High Court May Review Personal Weapons Ruling
STEVE INSKEEP, host:
Okay. This debate over nunchucks gets some of us curious. You might wonder why New York State went to the trouble of banning nunchucks, and who's the guy who's trying to challenge the ban all the way to the Supreme Court? Here's NPR's Mike Pesca.
MIKE PESCA: To most little boys, nunchucks are just batons with bad attitudes. But James Maloney's fascination with nunchaku, as the experts apparently call them, has deeper roots.
Mr. JAMES MALONEY (Attorney): They're largely a defensive weapon. They're particularly a good defensive weapon against the knife. Knives are a horrible way to go. My father was stabbed to death in 1964. And so, you know, I was five years old, but that's a memory I've carried with me as I've grown up, and I've always been very concerned about being able to defend against a knife.
PESCA: Maloney is a man of varied pursuits, from environmental landscaping to innovative ukulele tuning techniques. His interest in martial arts started when he was a kid growing up in New Jersey. He became more comfortable with other weapons as a Merchant Marine.
While in that job, he trained as a paramedic, and while in his 30s went to law school - went from driving an ambulance to chasing them, he jokes. Maloney now finds himself as the country's foremost authority on nunchuck law. In the early 1970s, several movies were released in the U.S. depicting Bruce Lee using nunchucks to dispatch with hordes of thugs who attacked him one at a time.
(Soundbite of movie)
Unidentified Man: Let me get him.
(Soundbite of nunchucks swinging)
(Soundbite of screaming)
PESCA: So in 1974, the state of New York passed the near total ban on what it called chucka sticks. Enter the dragon, exit the nunchuck, and fast forward to 2000, when a telephone repair man was working right outside Maloney's home office. Maloney peered at the repair man through a telescopic lens attached to a cane that he used for bird watching. The repairman thought it was a rifle.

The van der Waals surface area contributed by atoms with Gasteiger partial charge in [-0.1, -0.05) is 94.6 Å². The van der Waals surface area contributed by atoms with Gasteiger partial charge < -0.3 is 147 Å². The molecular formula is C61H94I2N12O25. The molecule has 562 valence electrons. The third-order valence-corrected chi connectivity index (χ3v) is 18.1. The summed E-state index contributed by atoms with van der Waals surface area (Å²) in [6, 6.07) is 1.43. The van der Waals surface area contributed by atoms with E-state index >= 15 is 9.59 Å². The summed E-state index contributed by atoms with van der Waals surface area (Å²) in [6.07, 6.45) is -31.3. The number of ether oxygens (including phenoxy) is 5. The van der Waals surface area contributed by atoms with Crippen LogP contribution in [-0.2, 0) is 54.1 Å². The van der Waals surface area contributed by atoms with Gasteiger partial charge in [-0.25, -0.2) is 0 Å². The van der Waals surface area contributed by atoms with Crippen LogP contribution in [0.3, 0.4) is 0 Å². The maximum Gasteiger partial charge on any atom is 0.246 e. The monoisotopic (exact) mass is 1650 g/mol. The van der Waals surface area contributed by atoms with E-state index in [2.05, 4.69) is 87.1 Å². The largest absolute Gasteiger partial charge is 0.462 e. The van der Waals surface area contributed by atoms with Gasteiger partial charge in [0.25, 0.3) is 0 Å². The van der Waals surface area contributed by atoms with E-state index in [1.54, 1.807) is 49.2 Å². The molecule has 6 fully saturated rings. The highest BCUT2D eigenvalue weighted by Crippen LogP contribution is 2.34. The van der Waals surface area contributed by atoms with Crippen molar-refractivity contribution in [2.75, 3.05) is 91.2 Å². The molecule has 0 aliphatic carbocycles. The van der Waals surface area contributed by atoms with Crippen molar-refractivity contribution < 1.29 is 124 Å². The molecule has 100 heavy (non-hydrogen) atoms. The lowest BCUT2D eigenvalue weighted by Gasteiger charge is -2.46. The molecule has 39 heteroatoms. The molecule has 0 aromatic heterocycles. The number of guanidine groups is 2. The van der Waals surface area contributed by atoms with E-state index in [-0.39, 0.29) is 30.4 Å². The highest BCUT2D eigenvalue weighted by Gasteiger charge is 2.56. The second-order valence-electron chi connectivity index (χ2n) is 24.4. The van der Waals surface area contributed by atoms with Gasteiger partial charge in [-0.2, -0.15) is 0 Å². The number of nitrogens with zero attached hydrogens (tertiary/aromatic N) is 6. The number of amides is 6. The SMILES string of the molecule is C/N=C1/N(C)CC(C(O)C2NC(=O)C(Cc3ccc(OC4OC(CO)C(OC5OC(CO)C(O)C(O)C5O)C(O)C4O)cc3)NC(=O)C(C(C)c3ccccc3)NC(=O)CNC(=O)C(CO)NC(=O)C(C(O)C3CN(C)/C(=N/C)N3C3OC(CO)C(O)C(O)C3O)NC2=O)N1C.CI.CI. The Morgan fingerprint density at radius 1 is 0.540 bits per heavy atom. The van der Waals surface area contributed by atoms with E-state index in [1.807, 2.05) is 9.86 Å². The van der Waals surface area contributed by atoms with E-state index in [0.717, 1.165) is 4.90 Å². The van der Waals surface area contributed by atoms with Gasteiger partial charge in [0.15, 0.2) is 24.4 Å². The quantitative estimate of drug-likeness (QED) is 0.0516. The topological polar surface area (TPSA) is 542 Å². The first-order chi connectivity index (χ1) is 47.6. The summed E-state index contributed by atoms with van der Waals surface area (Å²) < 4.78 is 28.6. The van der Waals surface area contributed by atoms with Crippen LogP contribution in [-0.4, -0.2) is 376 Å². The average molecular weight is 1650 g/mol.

Later, police came to the house. Maloney, who, when I interviewed him, was wearing a T-shirt with the words Void Where Prohibited by Law superimposed over the Bill of Rights, would not let the police in without a warrant.
Mr. MALONEY: They were actually, you know, fairly decent to deal with. But, the persistent problem was they wouldn't go away and they wouldn't get a warrant. So it was a stalemate.
PESCA: Twelve hours later, Maloney relented. The police found the nunchucks tucked away in his home, and since then, the case has worked its way through the courts. In addition to his legal fight, Maloney has founded the National Alliance for Relief from Nunchaku Intolerance in America, or NARNIA. In court, he has tried every manner of argument, from a free expression defense...
Mr. MALONEY: The twirling being expressive conduct.
PESCA: To a kind of do-you-realize-what-you're-saying defense. This is from the actual oral argument before the Second Circuit Court of Appeals.
Mr. MALONEY: Okay. Here, we're truly talking about two sticks connected by a cord.
PESCA: One of the judges in the room that day was, of course, Sonia Sotomayor. And some people are reading the court's ruling in that case as evidence that she would be an anti-gun-rights Supreme Court justice. Maloney, however, says that's unfair to the judge.
Mr. MALONEY: I did not expect to win. I'll say that much. And, you know, it was clear to me that they had a very solid basis for saying that the Second Amendment is not incorporated, and that essentially they are powerless to do anything about it. They had a defensible position there.
PESCA: This month, Maloney will file a motion for the Supreme Court to hear his case. And perhaps in Judge Sotomayor's confirmation hearings, words like precedent and stare decisis will step aside for a moment and let nunchucks have their day.
PESCA: Mike Pesca, NPR News, New York.
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